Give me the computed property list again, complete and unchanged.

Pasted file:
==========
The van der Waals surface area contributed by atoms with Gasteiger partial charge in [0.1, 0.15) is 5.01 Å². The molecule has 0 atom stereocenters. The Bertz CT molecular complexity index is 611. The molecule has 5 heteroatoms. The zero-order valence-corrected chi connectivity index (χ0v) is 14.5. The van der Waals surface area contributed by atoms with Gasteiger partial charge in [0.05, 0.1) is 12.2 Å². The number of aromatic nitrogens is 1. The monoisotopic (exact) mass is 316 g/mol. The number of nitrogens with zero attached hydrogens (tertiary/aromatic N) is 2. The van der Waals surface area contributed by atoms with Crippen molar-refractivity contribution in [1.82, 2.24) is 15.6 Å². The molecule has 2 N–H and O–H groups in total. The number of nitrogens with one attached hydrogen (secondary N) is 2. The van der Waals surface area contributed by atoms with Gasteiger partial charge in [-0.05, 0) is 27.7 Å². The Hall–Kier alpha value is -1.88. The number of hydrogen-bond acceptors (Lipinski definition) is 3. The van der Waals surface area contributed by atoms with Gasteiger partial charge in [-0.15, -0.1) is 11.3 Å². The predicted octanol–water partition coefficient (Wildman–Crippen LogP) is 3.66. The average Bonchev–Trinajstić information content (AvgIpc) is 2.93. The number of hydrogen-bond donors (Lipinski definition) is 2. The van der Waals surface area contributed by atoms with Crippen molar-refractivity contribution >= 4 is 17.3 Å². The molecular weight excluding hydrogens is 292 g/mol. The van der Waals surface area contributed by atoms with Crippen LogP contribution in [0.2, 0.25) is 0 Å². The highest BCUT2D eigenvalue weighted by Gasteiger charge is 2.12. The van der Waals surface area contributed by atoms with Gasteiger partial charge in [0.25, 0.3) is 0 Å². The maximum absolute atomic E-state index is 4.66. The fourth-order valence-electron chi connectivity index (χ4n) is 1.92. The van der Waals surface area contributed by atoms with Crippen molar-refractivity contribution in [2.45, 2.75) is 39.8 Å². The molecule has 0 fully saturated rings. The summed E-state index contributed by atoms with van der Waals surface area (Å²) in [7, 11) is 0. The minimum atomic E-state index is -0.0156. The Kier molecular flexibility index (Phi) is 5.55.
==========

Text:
The van der Waals surface area contributed by atoms with Gasteiger partial charge in [0.1, 0.15) is 5.01 Å². The molecule has 0 atom stereocenters. The Bertz CT molecular complexity index is 611. The molecule has 5 heteroatoms. The zero-order valence-corrected chi connectivity index (χ0v) is 14.5. The van der Waals surface area contributed by atoms with Gasteiger partial charge in [0.05, 0.1) is 12.2 Å². The number of aromatic nitrogens is 1. The monoisotopic (exact) mass is 316 g/mol. The number of nitrogens with zero attached hydrogens (tertiary/aromatic N) is 2. The van der Waals surface area contributed by atoms with Crippen molar-refractivity contribution in [1.82, 2.24) is 15.6 Å². The molecule has 2 N–H and O–H groups in total. The number of nitrogens with one attached hydrogen (secondary N) is 2. The van der Waals surface area contributed by atoms with Gasteiger partial charge in [-0.05, 0) is 27.7 Å². The Hall–Kier alpha value is -1.88. The number of hydrogen-bond acceptors (Lipinski definition) is 3. The van der Waals surface area contributed by atoms with Gasteiger partial charge in [-0.15, -0.1) is 11.3 Å². The predicted octanol–water partition coefficient (Wildman–Crippen LogP) is 3.66. The average Bonchev–Trinajstić information content (AvgIpc) is 2.93. The number of hydrogen-bond donors (Lipinski definition) is 2. The van der Waals surface area contributed by atoms with Crippen molar-refractivity contribution >= 4 is 17.3 Å². The molecular weight excluding hydrogens is 292 g/mol. The van der Waals surface area contributed by atoms with Crippen LogP contribution in [0.2, 0.25) is 0 Å². The highest BCUT2D eigenvalue weighted by Gasteiger charge is 2.12. The van der Waals surface area contributed by atoms with Gasteiger partial charge in [0.25, 0.3) is 0 Å². The maximum absolute atomic E-state index is 4.66. The fourth-order valence-electron chi connectivity index (χ4n) is 1.92. The van der Waals surface area contributed by atoms with Crippen molar-refractivity contribution in [2.45, 2.75) is 39.8 Å². The molecule has 0 fully saturated rings. The summed E-state index contributed by atoms with van der Waals surface area (Å²) in [7, 11) is 0. The minimum atomic E-state index is -0.0156. The Kier molecular flexibility index (Phi) is 5.55.